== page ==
Let’s hope so…

President Putin also said that the two countries as nuclear powers bear special responsibility for maintaining international security; it is crucial that they fine tune global stability and nonproliferation of weapons of mass destruction; work together further, to interact on the disarmament agenda including the extension of strategic offensive arms limitation treaty. He added that the Russian has submitted to the American side a note with a number of specific suggestions on nonproliferation of weapons of mass destruction.

At the joint press conference President Trump struck a more positive note. He said that today’s meeting is only the beginning of a longer process, but the two leaders have taken the first steps toward a brighter future and one with a strong dialogue and a lot of thought. He stated that Americans’ expectations are grounded in realism, but their hopes are grounded in their desire for friendship, cooperation, and peace. He added that he thought he could say the same on behalf of Russia as well.

President Trump said the two leaders have also discussed the scourge of radical Islamic terrorism. As the world stayed focused on the NATO summit, the World Cup and the Putin-Trump summit, the death toll in a suicide bombing that targeted an election campaign event in Pakistan rose to 128 last Saturday, the deadliest terror attack in the country this year.




About Ali Tuygan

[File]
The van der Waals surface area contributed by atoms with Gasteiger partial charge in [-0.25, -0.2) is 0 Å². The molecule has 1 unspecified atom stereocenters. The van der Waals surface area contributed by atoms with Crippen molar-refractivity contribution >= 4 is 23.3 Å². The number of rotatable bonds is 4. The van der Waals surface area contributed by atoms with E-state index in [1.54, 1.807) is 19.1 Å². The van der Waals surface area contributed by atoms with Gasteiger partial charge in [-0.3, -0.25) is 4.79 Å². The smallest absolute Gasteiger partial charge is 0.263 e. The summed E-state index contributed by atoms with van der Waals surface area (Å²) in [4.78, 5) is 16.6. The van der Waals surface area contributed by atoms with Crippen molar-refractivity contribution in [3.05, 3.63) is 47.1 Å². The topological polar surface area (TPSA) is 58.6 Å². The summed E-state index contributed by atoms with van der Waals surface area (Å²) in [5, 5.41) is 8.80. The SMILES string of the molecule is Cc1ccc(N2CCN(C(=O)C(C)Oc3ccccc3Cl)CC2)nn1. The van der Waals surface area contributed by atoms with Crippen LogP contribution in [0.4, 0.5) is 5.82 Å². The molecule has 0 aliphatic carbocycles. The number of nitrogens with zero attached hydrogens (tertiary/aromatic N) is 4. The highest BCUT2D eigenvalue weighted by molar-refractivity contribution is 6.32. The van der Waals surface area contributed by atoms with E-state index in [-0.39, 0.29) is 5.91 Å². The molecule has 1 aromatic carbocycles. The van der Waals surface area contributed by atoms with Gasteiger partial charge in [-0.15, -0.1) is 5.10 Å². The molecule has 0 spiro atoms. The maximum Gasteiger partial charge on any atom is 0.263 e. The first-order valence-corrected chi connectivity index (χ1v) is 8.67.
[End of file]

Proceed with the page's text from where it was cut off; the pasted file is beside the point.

Ali Tuygan is a graduate of the Faculty of Political Sciences of Ankara University. He joined the Ministry of Foreign Affairs in January 1967. Between various positions in Ankara, he served at the Turkish Embassy in Brussels, NATO International Staff, Turkish Embassies in Washington and Baghdad, and the Turkish Delegation to NATO. From 1986 to 1989 he was the Principal Private Secretary to the President of the Republic. He then served as ambassador to Ottawa, Riyadh, and Athens. In 1997 he was honored with a decoration by the Italian President. Between these assignments abroad he served twice as Deputy Undersecretary for Political Affairs. In 2004 he was appointed Undersecretary where he remained until the end of 2006 before going to his last foreign assignment as Ambassador to UNESCO. He retired in 2009. In April 2013 he published a book entitled “Gönüllü Diplomat, Dışişlerinde Kırk Yıl” (“Diplomat by Choice, Forty Years in the Ministry of Foreign Affairs”) in which he elaborated on the diplomatic profession and the main issues on the global agenda. He has published articles in Turkish periodicals and newspapers.